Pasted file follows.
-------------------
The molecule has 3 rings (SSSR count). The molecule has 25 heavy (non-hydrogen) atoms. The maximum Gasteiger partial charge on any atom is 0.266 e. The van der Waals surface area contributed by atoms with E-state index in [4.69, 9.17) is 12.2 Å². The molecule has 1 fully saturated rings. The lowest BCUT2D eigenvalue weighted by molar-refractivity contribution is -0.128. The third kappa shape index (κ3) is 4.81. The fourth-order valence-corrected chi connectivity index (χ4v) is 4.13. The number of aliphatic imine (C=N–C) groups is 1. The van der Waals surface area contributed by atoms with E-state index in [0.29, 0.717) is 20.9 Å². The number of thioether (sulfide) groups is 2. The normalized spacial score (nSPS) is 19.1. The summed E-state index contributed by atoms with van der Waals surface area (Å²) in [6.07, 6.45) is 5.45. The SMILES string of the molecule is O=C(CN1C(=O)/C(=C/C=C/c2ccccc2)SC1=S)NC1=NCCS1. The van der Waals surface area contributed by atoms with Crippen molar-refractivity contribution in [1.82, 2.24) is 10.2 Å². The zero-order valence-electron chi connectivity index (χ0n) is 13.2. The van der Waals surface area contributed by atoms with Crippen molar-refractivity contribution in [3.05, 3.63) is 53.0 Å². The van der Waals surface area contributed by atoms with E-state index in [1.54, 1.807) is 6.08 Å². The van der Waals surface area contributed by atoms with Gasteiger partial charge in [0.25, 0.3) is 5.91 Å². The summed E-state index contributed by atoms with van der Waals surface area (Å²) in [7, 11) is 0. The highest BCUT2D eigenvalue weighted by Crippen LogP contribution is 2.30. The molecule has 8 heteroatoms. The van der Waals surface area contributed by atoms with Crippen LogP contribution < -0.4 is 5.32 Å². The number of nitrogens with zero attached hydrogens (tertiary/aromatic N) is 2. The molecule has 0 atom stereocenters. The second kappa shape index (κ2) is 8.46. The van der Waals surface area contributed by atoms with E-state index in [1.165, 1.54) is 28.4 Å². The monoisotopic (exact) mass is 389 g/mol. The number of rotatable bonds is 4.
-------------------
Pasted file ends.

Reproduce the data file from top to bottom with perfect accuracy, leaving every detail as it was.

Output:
The molecule has 3 rings (SSSR count). The molecule has 25 heavy (non-hydrogen) atoms. The maximum Gasteiger partial charge on any atom is 0.266 e. The van der Waals surface area contributed by atoms with E-state index in [4.69, 9.17) is 12.2 Å². The molecule has 1 fully saturated rings. The lowest BCUT2D eigenvalue weighted by molar-refractivity contribution is -0.128. The third kappa shape index (κ3) is 4.81. The fourth-order valence-corrected chi connectivity index (χ4v) is 4.13. The number of aliphatic imine (C=N–C) groups is 1. The van der Waals surface area contributed by atoms with E-state index in [0.29, 0.717) is 20.9 Å². The number of thioether (sulfide) groups is 2. The normalized spacial score (nSPS) is 19.1. The summed E-state index contributed by atoms with van der Waals surface area (Å²) in [6.07, 6.45) is 5.45. The SMILES string of the molecule is O=C(CN1C(=O)/C(=C/C=C/c2ccccc2)SC1=S)NC1=NCCS1. The van der Waals surface area contributed by atoms with Crippen molar-refractivity contribution in [1.82, 2.24) is 10.2 Å². The zero-order valence-electron chi connectivity index (χ0n) is 13.2. The van der Waals surface area contributed by atoms with Crippen molar-refractivity contribution in [3.05, 3.63) is 53.0 Å². The van der Waals surface area contributed by atoms with E-state index in [1.54, 1.807) is 6.08 Å². The van der Waals surface area contributed by atoms with Gasteiger partial charge in [0.25, 0.3) is 5.91 Å². The summed E-state index contributed by atoms with van der Waals surface area (Å²) in [7, 11) is 0. The highest BCUT2D eigenvalue weighted by Crippen LogP contribution is 2.30. The molecule has 8 heteroatoms. The van der Waals surface area contributed by atoms with Crippen LogP contribution < -0.4 is 5.32 Å². The number of nitrogens with zero attached hydrogens (tertiary/aromatic N) is 2. The molecule has 0 atom stereocenters. The second kappa shape index (κ2) is 8.46. The van der Waals surface area contributed by atoms with E-state index in [1.165, 1.54) is 28.4 Å². The monoisotopic (exact) mass is 389 g/mol. The number of rotatable bonds is 4.